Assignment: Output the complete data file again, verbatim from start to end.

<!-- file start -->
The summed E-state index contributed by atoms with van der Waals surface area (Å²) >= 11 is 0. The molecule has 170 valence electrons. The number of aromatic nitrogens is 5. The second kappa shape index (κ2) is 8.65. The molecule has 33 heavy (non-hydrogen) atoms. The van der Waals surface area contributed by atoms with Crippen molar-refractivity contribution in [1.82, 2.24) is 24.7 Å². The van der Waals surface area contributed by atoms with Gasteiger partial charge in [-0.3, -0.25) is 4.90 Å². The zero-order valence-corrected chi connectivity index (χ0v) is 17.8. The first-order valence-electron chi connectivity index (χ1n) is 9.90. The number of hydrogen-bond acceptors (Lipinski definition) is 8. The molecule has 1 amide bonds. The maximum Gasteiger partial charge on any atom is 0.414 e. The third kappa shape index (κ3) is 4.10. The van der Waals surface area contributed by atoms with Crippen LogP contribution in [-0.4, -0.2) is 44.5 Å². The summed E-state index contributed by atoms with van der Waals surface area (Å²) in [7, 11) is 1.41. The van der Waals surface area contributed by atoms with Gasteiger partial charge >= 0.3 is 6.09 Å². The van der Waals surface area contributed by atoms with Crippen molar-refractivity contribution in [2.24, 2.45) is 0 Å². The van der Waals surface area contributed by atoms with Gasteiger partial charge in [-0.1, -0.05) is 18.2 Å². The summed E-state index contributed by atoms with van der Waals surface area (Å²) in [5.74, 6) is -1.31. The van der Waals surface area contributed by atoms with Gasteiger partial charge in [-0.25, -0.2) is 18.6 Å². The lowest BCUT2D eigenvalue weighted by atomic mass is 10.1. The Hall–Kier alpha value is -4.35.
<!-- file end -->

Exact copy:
The summed E-state index contributed by atoms with van der Waals surface area (Å²) >= 11 is 0. The molecule has 170 valence electrons. The number of aromatic nitrogens is 5. The second kappa shape index (κ2) is 8.65. The molecule has 33 heavy (non-hydrogen) atoms. The van der Waals surface area contributed by atoms with Crippen molar-refractivity contribution in [1.82, 2.24) is 24.7 Å². The van der Waals surface area contributed by atoms with Gasteiger partial charge in [-0.3, -0.25) is 4.90 Å². The zero-order valence-corrected chi connectivity index (χ0v) is 17.8. The first-order valence-electron chi connectivity index (χ1n) is 9.90. The number of hydrogen-bond acceptors (Lipinski definition) is 8. The molecule has 1 amide bonds. The maximum Gasteiger partial charge on any atom is 0.414 e. The third kappa shape index (κ3) is 4.10. The van der Waals surface area contributed by atoms with Crippen LogP contribution in [-0.4, -0.2) is 44.5 Å². The summed E-state index contributed by atoms with van der Waals surface area (Å²) in [7, 11) is 1.41. The van der Waals surface area contributed by atoms with Gasteiger partial charge >= 0.3 is 6.09 Å². The van der Waals surface area contributed by atoms with Crippen molar-refractivity contribution in [2.24, 2.45) is 0 Å². The van der Waals surface area contributed by atoms with Gasteiger partial charge in [-0.1, -0.05) is 18.2 Å². The summed E-state index contributed by atoms with van der Waals surface area (Å²) in [5.74, 6) is -1.31. The van der Waals surface area contributed by atoms with Gasteiger partial charge in [-0.25, -0.2) is 18.6 Å². The lowest BCUT2D eigenvalue weighted by atomic mass is 10.1. The Hall–Kier alpha value is -4.35.